By Susan Harris
“If freedom is what development advances, then there is a major argument for concentrating on that overarching objective than on some particular means”. When Amartya Sen said this he was critiquing growth-based development, but at the same time positing markets as spheres of freedom. In what he calls ‘real equal freedoms’ the consumer gets to act and engage in a richer life and expand his freedoms in the society. However critics have discussed this freedom as not opportunity but as imperative and shaped by market mechanisms; for example, the worker is forced to sell his labor since he is embedded economically in the capitalist system and it no longer remains a question of choice. Thus in the context of capitalism driven industrialization and development, and especially India, what we need to examine is whether this is freedom or exploitation. If we look at some of the popular statistical methods used to assess growth we can get a fair idea of what kind of growth is promoted.
The Gross Domestic Product or GDP is the market value of all final goods and services. The major flaw in GDP is that this is appropriated to mean economic growth and hence limits choices toward any other direction. The paradox of capitalism is to be noted here that despite growth or rising average incomes there is fall in standards of living in many parts of rural and urban India. Of course the general problem with approaches such as these is that they cannot account for human behavior or what they will do with more money. Therefore something like ‘opportunity hoarding’ where rich people amass more wealth and resources will necessarily not mean progress for the community. This is certainly another important methodological flaw when we consider per capita income, as this is a form of weberian individualism that reflects the progress of some individuals to stand for the growth of the whole nation. Indeed every developing country which aspires to be developed is motivated and impressed by its pantheon of star industrialists. There are two problems with this. Firstly since India is a huge country, growth of any section of the society because of its population will also reflect as India’s growth. Secondly it downplays a major component of capitalism which is the difference in social class. Especially between the rich and the poor the wealth accrues in the hands of the rich and the poor remain poor. Any kind of welfare measures by the poor help the poor but definitely not enough to access a level playing field with the rich so they may also reap the benefits of a meritocratic capitalism.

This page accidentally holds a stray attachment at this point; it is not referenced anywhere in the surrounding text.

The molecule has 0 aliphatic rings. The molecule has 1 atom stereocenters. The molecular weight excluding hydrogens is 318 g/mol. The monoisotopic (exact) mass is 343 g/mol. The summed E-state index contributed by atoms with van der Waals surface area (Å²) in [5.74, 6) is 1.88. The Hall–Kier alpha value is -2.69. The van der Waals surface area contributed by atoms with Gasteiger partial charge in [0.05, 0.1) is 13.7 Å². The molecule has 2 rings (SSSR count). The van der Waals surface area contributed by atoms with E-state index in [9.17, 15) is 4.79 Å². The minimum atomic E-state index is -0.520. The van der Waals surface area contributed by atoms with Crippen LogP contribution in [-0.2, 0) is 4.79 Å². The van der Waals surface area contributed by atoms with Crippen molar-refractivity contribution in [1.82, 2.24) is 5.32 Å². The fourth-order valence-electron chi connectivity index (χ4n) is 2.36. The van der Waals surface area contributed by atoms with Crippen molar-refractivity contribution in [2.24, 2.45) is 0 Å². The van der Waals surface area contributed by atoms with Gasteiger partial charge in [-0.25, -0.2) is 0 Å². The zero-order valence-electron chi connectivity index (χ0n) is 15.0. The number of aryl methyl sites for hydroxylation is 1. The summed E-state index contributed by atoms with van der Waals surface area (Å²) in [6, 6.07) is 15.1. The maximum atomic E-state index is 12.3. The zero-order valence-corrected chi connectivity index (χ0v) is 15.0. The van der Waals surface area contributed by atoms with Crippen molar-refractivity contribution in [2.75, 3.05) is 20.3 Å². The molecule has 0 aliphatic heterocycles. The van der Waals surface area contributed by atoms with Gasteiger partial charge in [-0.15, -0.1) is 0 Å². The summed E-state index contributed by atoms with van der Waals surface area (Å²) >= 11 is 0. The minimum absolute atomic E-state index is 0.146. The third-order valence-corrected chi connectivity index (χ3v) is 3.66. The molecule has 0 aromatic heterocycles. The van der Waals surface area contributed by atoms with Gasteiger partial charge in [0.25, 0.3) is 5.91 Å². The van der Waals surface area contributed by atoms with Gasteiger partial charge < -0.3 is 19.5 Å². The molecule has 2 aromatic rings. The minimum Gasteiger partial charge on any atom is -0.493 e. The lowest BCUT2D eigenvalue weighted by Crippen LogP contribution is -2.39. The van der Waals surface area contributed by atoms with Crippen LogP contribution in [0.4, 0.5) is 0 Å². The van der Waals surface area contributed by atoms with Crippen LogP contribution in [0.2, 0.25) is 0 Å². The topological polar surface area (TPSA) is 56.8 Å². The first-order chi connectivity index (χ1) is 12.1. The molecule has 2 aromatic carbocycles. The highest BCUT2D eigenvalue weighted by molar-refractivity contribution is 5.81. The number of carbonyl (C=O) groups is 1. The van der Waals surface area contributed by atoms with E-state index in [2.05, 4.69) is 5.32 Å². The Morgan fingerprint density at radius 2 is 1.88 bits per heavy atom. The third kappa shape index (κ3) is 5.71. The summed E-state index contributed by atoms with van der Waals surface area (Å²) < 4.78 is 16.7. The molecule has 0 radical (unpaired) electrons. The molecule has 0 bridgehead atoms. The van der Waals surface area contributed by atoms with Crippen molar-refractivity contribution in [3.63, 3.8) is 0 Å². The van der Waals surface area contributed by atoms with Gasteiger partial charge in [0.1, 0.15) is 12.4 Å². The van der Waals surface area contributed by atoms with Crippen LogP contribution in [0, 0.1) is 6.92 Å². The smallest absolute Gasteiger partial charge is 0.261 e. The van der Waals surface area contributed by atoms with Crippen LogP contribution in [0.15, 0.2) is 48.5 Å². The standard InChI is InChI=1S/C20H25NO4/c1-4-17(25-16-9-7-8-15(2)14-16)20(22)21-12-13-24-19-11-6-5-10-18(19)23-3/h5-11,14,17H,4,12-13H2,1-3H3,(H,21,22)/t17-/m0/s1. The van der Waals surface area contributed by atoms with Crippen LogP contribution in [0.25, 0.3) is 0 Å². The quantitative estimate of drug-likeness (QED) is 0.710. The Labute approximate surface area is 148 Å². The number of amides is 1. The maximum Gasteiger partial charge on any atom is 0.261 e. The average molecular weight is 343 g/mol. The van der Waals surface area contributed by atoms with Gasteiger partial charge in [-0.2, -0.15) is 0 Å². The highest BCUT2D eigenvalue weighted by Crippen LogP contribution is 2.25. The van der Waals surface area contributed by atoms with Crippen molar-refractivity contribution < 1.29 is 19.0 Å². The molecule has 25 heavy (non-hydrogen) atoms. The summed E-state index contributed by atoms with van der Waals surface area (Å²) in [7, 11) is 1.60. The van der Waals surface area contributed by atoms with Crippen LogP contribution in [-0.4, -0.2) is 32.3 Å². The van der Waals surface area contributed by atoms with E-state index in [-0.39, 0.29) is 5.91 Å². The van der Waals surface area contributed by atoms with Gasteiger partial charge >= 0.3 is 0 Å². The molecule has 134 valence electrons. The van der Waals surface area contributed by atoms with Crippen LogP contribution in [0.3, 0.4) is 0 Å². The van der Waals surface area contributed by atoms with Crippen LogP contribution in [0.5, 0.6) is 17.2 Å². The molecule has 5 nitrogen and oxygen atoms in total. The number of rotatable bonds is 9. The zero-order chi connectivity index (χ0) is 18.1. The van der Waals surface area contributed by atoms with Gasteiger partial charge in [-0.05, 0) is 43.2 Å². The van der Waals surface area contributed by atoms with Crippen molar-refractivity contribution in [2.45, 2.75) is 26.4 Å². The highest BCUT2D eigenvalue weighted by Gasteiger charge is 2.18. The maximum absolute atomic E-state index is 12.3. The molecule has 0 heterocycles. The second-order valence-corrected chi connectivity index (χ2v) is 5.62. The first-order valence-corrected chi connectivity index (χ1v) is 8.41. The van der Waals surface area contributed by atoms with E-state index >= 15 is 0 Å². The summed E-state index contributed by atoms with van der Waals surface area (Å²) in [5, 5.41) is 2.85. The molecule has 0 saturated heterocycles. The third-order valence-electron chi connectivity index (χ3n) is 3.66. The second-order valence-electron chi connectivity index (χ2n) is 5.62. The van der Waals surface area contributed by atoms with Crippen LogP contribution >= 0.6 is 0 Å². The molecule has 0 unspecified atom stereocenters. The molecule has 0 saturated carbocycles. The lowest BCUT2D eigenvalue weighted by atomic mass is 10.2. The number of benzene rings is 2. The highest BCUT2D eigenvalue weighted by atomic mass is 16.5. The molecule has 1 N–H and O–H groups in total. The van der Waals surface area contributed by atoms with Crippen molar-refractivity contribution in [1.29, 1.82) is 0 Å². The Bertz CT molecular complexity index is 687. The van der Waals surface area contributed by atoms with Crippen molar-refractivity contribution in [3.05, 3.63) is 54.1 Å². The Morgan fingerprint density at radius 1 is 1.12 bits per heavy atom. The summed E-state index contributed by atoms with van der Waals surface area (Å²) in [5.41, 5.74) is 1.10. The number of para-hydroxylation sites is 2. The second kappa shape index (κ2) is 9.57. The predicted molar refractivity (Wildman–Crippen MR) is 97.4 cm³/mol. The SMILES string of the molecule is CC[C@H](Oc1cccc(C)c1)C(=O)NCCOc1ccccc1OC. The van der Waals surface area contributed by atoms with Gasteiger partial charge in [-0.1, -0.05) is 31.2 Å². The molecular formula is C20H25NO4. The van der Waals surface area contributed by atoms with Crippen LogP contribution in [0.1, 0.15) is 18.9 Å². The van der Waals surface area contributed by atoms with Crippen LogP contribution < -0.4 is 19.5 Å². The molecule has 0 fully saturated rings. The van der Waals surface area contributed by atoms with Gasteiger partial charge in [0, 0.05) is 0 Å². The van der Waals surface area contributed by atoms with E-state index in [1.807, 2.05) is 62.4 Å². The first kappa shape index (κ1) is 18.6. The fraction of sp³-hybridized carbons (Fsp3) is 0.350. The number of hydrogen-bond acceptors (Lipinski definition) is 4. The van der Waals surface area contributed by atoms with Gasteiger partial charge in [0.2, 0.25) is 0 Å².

The Human Development Index or HDI was formulated by Amartya Sen and Mahbub ul Haq and considers life expectancy, income, knowledge and education to measure human development. Now this is a more holistic approach than GDP yet even in its new categories it seems to imitate arbitrary values as indicative of development. According to Sen if we are to compose an advanced life as one with relational and absolute freedoms where the absolutes such as no poverty, literacy, health, food are coupled with a sense of worth and dignity and motivation to maximize one’s potential (as Marx wanted) then the interaction between the two is a complex domain where a focus on material growth is misleading. Such an ethical dimension can be registered only if the crux isn’t capitalism as only absolutes need to be developed for growth in that system. Hence perhaps the glaring absence of environmental responsibility in this index as well.
As a response to these insufficiencies, the GNH or Gross National Happiness was conceptualized to measure psychological aspects of a good quality of life. Formulated and used in Bhutan, one of its advantages and possible response to the systemic control of capitalism is the shift away from a western model of development to one that is tailored to meet the demands of its culture. Criticized for collecting data based on surveys and abstract categories, what is overlooked is a clear set of goals such as sustainable development and environmental protection. While the frame might be distinctly Buddhist, the methodology itself is scientific and based on contemporary studies on economics of happiness. Further it is also to be considered if this subjectivity is a limiting or liberating because it is only in a capitalistic model that absence of economic growth spells backwardness or discontent or problems.
This is not to be read as a critique of capitalism itself, but of policies of the state and its goals. If we rethink state intervention as not providing the minimum but fostering change through redistribution of resources and opportunities then social welfare policies look misplaced. Does the National Food Security Act make access to food a basic right even when access to food is of fixed grains and cereals, and choices have been eliminated because direct benefit transfers have been scrapped? The lapsed Biotechnology Regulatory Authority of India Bill and controversy surrounding GM crops are of the same flavor. Should the state be protectionist or moderate? And if BJP’s prime ministerial candidate Narendra Modi can exhort the Indian that he can compete with FDI in retail and that it will not make India another case study for the invasion of Walmart, what is the suggestion? Is it a kind of economic subjectivism that drives the developed countries to pursue growth at all costs and masquerade exploitation as equal competition? Can the Indian subject challenge the onslaught of western competition in a globalized world where his position is that of a modified human who is a producer and a consumer?